Shorelines and harbors wouldn’t be complete throughout much of the year without the sociable seagulls. Even though opinions of their presence along swimming beaches, docks, moored boats, and rooftops vary considerably, their overall positive influence and value to shoreline ecosystems remains very high.
Surely the farmers of the Dakotas and western Minnesota, where ponds and sloughs are common, would miss their “seagulls,” too. There one would most likely find the little black-headed gull, the Franklin’s Gull, very much at home hundreds of miles from the sea. Perhaps the name prairie gull would describe them more accurately.
The two most common gulls of Door County and elsewhere in North America are the Ring-billed and Herring. Another larger gull which has been nesting sparingly here in recent years, the Great Black-backed Gull, is a common breeder along the east coast of the U.S. There is a fourth gull, the Bonaparte’s Gull, which has occasionally summered in Door County. These are second-year non-breeding birds lacking the black head typical of adult birds and instead sporting a black facial spot appearing nearly like a second eye.
Obviously the gulls are most associated with shore areas and have webbed feet, long wings, very harsh voices and a wide taste for food. Both the Herring and Ring-billed adults have white bodies and tails, gray mantles (top of wings and back), and a yellow bill. Other than the Herring Gull being about seven inches longer than the Ring-billed and having a distinctly lower voice, both can look surprisingly alike from a distance.
Observed from close range there are several distinctive differences to look for on the adults. Herring Gulls have pink legs and feet, and the bottom mandible of their yellow beak has a reddish spot near the tip. An adult Ring-billed Gull has yellowish legs and feet and its yellow bill sports a dark ring around both mandibles, near the tip.
In terms of gradual plumage changes leading to breeding condition of these two gulls, the Herring Gull is said to be a four-year gull while the Ring-billed is a three-year bird. These will be their ages when they begin to breed.
The pink-legged dark gulls with black tails and black bills you are seeing now are most likely Herring Gulls into their second year. By the approach of this coming winter their body feathers will have become somewhat lighter, the tips of both mandibles will be black and their brown tails will sport a wide irregular black band. Keep in mind that all birds, gulls included, become second-year (SY) birds on January first.
When their fourth year arrives they will have taken on their white plumage, have solid white tails, pearl-gray mantle and gray wings with black tips speckled with white. The lower mandible will have the red spot which, when feeding young in the nest, becomes a target at which the babies aim their food-begging lunges.
Ring-billed gulls in their first winter will already sport upper gray wing feathers and backs, their body feathers will be speckled with tan, and the tips of both mandibles will be black like the second-year Herring Gulls. The tips of their white tails will have a narrower well-defined black band, which is what you are seeing now, and their legs and feet will be light grayish to greenish, not the fleshy pink of all ages of Herring Gulls.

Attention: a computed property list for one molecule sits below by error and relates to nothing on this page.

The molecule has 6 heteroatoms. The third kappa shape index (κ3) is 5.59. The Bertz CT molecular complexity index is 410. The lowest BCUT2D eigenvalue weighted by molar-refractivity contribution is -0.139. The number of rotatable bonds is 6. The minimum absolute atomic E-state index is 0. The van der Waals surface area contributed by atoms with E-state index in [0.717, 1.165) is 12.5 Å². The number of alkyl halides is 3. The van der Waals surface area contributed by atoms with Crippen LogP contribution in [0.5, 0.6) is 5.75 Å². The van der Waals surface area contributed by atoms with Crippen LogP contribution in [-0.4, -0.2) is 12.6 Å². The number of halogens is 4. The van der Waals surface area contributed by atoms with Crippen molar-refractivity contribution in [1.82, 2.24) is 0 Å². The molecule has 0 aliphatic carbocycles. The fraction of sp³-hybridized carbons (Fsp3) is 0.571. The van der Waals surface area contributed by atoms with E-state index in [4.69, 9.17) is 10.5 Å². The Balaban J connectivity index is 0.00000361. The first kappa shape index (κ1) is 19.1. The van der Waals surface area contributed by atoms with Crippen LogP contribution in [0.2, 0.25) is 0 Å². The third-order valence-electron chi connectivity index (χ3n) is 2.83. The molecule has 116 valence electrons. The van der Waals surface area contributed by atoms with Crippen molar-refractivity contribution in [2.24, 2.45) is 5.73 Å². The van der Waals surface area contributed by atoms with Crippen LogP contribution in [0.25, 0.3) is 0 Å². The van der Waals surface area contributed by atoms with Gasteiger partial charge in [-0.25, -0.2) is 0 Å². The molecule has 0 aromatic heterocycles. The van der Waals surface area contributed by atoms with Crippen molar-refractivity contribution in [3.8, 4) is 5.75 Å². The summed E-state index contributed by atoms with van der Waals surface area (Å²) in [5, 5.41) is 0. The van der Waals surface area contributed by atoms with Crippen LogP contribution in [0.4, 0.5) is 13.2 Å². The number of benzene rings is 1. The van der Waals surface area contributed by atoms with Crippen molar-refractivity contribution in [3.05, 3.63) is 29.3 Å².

Bear in mind that in winter both the adult Herring and Ring-billed Gulls will show tan speckling on the upper parts of their bodies, more so on the Herring than the Ring-billed, but their distinctive adult beaks and leg color will enable you to easily identify them. Several excellent field guides, including Peterson’s A Field Guide to the Birds East of the Rockies, the National Geographic Guide to Birds of North America, and The Sibley Guide to Birds will show helpful fieldmarks of the different-aged gulls.
Back in the 1960s and ‘70s when I helped the veteran gull bander, Harold Wilson of Ephraim, band a good many thousands of gulls it was generally considered that Herring Gulls nested primarily on the small islands in Green Bay while the Ring-billed Gulls were nesters on the islands off the east shore of Door County, including Spider and Gravel Islands. This situation has changed considerably and now their nests are more commonly intermingled on the islands.
Herring Gulls are permanent residents of this area while nearly all Ring-billed Gulls winter in the South. It is the Ring-bills which have been increasing considerably in recent years. One of the largest Ring-billed Gull “clean-up crews” in northeastern Wisconsin has been nesting on dry land at the Industrial Fabrication Plant north of the city of Kewaunee, several hundred feet from Lake Michigan.
Apparently a crowd of people in the eyes of these little white omnivores is an automatic assurance of food – a crust of bread, hamburger bun, dropped ice cream cone, popcorn or apple core. If there’s food on the premises, be it at the beach, picnic grounds, or the parking lots of supermarkets or restaurants, expect Ring-billed Gulls.
If you think you know gulls you’re in for a gull darn interesting challenge in getting to correctly identify them in all of their first three and four years of fascinating plumage changes. My hat goes off to the ever-present “sanitation crew,” the winged harbor masters of Door County, the gulls.